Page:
Mathematics from a Christian perspective With respect for the history and ever-changing applications of mathematical principles, James Bradley and Russell Howell, along with a team of fellow scholars, invite readers to consider the rich intersection of mathematics and Christian belief. Citizens of the twenty-first century generally believe that mathematics is all about numbers and formulas, with no religious significance— an attitude that belies the faith-based work of thinkers from Plato to Newton. It is time to reawaken our sensitivity to the vital spiritual matters raised by the study of mathematics, a discipline that demands profound thought and helps us understand the beauty and the order of our physical world. Mathematics Through the Eyes of Faith explores questions such as: What is the relationship between chance and divine providence? Do concepts like infinity point beyond themselves to a higher reality? Is mathematics discovered or invented, and why is it effective in the sciences? This comprehensive work, one in a series of cosponsored by the Council for Christian Colleges & Universities, is designed to help students and teachers understand how mathematics has evolved and how the interplay of mathematics and Christian belief can enrich the study of both.
Author: Daniel J. Cohen
Publisher: JHU Press
Release Date: 2008-04-01
Throughout history, application rather than abstraction has been the prominent driving force in mathematics. From the compass and sextant to partial differential equations, mathematical advances were spurred by the desire for better navigation tools, weaponry, and construction methods. But the religious upheaval in Victorian England and the fledgling United States opened the way for the rediscovery of pure mathematics, a tradition rooted in Ancient Greece. In Equations from God, Daniel J. Cohen captures the origins of the rebirth of abstract mathematics in the intellectual quest to rise above common existence and touch the mind of the deity. Using an array of published and private sources, Cohen shows how philosophers and mathematicians seized upon the beautiful simplicity inherent in mathematical laws to reconnect with the divine and traces the route by which the divinely inspired mathematics of the Victorian era begot later secular philosophies. -- Timothy Larsen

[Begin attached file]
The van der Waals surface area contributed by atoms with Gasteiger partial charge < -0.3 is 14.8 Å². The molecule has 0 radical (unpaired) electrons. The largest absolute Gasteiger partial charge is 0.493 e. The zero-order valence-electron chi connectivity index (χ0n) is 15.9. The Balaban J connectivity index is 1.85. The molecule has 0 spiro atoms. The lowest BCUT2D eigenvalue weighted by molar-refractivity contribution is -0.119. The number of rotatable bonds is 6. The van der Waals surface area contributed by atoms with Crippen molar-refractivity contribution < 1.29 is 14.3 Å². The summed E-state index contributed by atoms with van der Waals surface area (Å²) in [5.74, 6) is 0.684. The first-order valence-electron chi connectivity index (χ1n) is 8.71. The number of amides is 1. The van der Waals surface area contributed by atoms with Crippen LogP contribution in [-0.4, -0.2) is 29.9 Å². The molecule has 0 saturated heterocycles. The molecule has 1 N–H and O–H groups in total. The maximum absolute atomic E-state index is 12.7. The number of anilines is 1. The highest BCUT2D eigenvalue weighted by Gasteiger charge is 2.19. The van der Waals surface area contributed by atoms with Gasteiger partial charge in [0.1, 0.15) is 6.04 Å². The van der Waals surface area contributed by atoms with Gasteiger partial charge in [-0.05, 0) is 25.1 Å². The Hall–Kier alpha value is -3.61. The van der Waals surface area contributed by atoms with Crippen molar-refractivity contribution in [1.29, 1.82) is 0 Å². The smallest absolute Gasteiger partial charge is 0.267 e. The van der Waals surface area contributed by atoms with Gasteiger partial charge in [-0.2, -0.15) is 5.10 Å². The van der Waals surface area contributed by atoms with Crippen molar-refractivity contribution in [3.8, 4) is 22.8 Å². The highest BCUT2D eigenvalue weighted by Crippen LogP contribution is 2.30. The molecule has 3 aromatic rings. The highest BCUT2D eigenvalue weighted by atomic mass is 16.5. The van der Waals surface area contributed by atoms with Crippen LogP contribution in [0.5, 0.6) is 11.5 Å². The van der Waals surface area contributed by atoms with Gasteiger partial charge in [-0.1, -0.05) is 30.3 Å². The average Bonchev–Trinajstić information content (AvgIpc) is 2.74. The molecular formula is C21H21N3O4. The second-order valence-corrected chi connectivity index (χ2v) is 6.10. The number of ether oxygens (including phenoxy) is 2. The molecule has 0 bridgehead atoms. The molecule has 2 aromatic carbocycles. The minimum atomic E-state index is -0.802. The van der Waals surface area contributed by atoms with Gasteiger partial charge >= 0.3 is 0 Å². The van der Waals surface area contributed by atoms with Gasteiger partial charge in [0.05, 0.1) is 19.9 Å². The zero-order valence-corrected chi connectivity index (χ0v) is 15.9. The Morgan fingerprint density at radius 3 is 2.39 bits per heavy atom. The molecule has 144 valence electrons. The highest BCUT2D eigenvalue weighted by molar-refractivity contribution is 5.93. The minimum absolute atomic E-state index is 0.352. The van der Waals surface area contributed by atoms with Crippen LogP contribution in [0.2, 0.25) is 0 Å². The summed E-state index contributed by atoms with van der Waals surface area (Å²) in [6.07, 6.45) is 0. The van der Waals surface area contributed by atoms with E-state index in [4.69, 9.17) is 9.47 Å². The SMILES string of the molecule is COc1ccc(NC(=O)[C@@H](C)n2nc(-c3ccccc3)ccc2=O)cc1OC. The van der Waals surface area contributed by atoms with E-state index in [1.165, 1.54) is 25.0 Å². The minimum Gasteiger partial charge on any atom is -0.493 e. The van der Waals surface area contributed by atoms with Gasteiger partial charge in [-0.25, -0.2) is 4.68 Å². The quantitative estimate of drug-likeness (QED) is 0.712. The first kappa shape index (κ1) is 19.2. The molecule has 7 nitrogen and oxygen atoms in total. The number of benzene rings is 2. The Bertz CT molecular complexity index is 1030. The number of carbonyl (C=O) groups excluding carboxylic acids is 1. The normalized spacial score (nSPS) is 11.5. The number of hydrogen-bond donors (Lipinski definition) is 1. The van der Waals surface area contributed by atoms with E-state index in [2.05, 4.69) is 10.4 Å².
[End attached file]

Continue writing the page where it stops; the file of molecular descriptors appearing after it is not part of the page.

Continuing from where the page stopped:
Author: Frank Burk
Publisher: John Wiley & Sons
Release Date: 2011-10-14
A superb text on the fundamentals of Lebesgue measure and integration. This book is designed to give the reader a solid understanding of Lebesgue measure and integration. It focuses on only the most fundamental concepts, namely Lebesgue measure for R and Lebesgue integration for extended real-valued functions on R. Starting with a thorough presentation of the preliminary concepts of undergraduate analysis, this book covers all the important topics, including measure theory, measurable functions, and integration. It offers an abundance of support materials, including helpful illustrations, examples, and problems. To further enhance the learning experience, the author provides a historical context that traces the struggle to define "area" and "area under a curve" that led eventually to Lebesgue measure and integration. Lebesgue Measure and Integration is the ideal text for an advanced undergraduate analysis course or for a first-year graduate course in mathematics, statistics, probability, and other applied areas. It will also serve well as a supplement to courses in advanced measure theory and integration and as an invaluable reference long after course work has been completed.
Author: C. B. Schmitt
Publisher: Cambridge University Press
Release Date: 1988
The Cambridge History of Renaissance Philosophy offers a balanced and comprehensive account of philosophical thought from the middle of the fourteenth century to the emergence of modern philosophy at the turn of the seventeenth century. The Renaissance has attracted intense scholarly attention for over a century, but in the beginning the philosophy of the period was relatively neglected and this is the first volume in English to synthesize for a wider readership the substantial and sophisticated research now available. The volume is organized by branch of philosophy rather than by individual philosopher or by school. The intention has been to present the internal development of different aspects of the subject in their own terms and within their historical context. This structure also emphasizes naturally the broader connotations of "philosophy" in that intellectual world.